Biology researchers argue for reconsidering the benefits of invasive species

Over the past half-century, public awareness of non-native species – often referred to as “invasive” – has grown to the point that anyone with a green conscience is aware of them and knows their harmful impacts.

Non-native species are not the boogie man

(Photo: Michael M. Santiago/Getty Images)

The benefits of non-native species are less well known, and Brown University scientist Dov Sax says that needs to change, according to ScienceDaily.

Sax and two co-authors pointed out in a review article published Thursday, Oct. 6 in Trends in Ecology and Evolution that most research on non-native species has focused on their negative implications.

According to them, long-standing biases against non-native species in the scientific literature had clouded the scientific process and hindered public understanding.

The authors of the new paper attempt to shift focus to explore the benefits of non-native species to have a fairer conversation.

According to Sax, a professor of environment and society as well as ecology, evolution and organismal biology, the positive benefits of non-native species are often presented as accidental surprises – the kind of things people can anticipate for occur from time to time, under unusual conditions.

Our new research argues that the beneficial effects of non-native species are neither unexpected nor rare, but rather pervasive, significant and sometimes far-reaching.

The study borrows from a recent framework that examines the benefits of biodiversity to people and nature and applies it to non-native species, demonstrating the diverse, frequent and important ways in which non-native species provide positive value for people. and nature, according to Sax, who is affiliated with the Brown Institute for Environment and Society.

The authors, including Martin Schlaepfer of the University of Geneva and Julian Olden of the University of Washington, acknowledged that some non-native species, such as diseases and agricultural pests, have undeniably high net costs.

They did, however, notice that most domesticated animals, including foods like wheat and tomatoes, textiles like cotton and wool, and pets like dogs and goldfish, provide significant net benefits to human society.

They focused their assessment on species that are not directly controlled by humans – so-called “wild” or “naturalized” species – noting that many of these bring both costs and benefits to both the man than for the environment.

Sax also praised the unexpected benefits of brown trout, another non-native species. Taking the example of New Zealand, he said the majority of non-native species that have invaded the country have negative consequences, so residents are focusing on eradicating them.

New Zealanders value the nutritional benefits of eating brown trout and the recreational benefits of brown trout fishing so much that they have implemented new environmental restrictions to keep the species in their waters, according to Sax.

Read more: Invasive Chinese softshell turtles discovered in the Philippines, biodiversity experts are starting to worry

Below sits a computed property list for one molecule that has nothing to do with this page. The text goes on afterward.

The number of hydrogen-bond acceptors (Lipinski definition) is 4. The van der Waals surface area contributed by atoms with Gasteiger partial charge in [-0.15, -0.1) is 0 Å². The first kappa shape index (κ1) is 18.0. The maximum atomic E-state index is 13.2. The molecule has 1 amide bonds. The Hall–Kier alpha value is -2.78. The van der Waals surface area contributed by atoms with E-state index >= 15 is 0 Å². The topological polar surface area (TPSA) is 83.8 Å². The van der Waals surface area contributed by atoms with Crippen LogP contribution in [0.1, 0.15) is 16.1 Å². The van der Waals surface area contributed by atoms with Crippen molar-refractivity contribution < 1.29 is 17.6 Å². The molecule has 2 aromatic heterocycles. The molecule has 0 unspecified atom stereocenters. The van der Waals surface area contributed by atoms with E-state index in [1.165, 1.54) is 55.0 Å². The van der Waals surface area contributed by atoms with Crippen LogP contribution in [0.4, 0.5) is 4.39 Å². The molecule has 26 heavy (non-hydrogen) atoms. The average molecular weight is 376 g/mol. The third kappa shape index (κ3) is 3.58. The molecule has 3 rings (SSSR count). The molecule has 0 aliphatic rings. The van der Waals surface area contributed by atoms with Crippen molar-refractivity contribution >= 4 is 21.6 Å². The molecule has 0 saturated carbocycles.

What qualifies a species as “invasive”?

An invasive species can be any form of living organism – an amphibian (like the cane toad), plant, insect, fish, fungus, bacteria, or even the seeds or eggs of an organism – that does not does not originate in an environment and causes damage, according to National Wildlife Federation.

They have the potential to harm the environment, the economy and even human health. Invasive species are those that grow and reproduce rapidly, spread aggressively and have the potential to cause harm.

An invasive species does not need to be native to another country. Lake trout, for example, are native to the Great Lakes, but are listed as an invasive species in Yellowstone Lake, Wyoming, because they compete for habitat with native cutthroat trout.

Invasive species affect animals in various ways. A new and aggressive species can be introduced into an environment without natural predators or restrictions.

It can reproduce and spread rapidly, invading an area. Native fauna may not have developed defenses against invasion or be unable to compete with a predatorless species.

Invasive species pose direct dangers to native species by preying on them, competing with them for food or other resources, spreading or transporting disease, and preventing native species from reproducing or killing their young.

Invasive species also present indirect dangers. Invasive species can alter the food web of an ecosystem by eliminating or replacing natural food sources.

Invasive species may have little or no nutritional benefit to wildlife.

Invasive species can potentially alter the amount or variety of native species favorable to wildlife.

Aggressive plant species such as kudzu can quickly replace a diverse environment with a monoculture of kudzu.

In addition, some invasive species can alter ecological conditions, such as altering soil chemistry or the intensity of forest fires.

Related article: Using native predators to control invasive species

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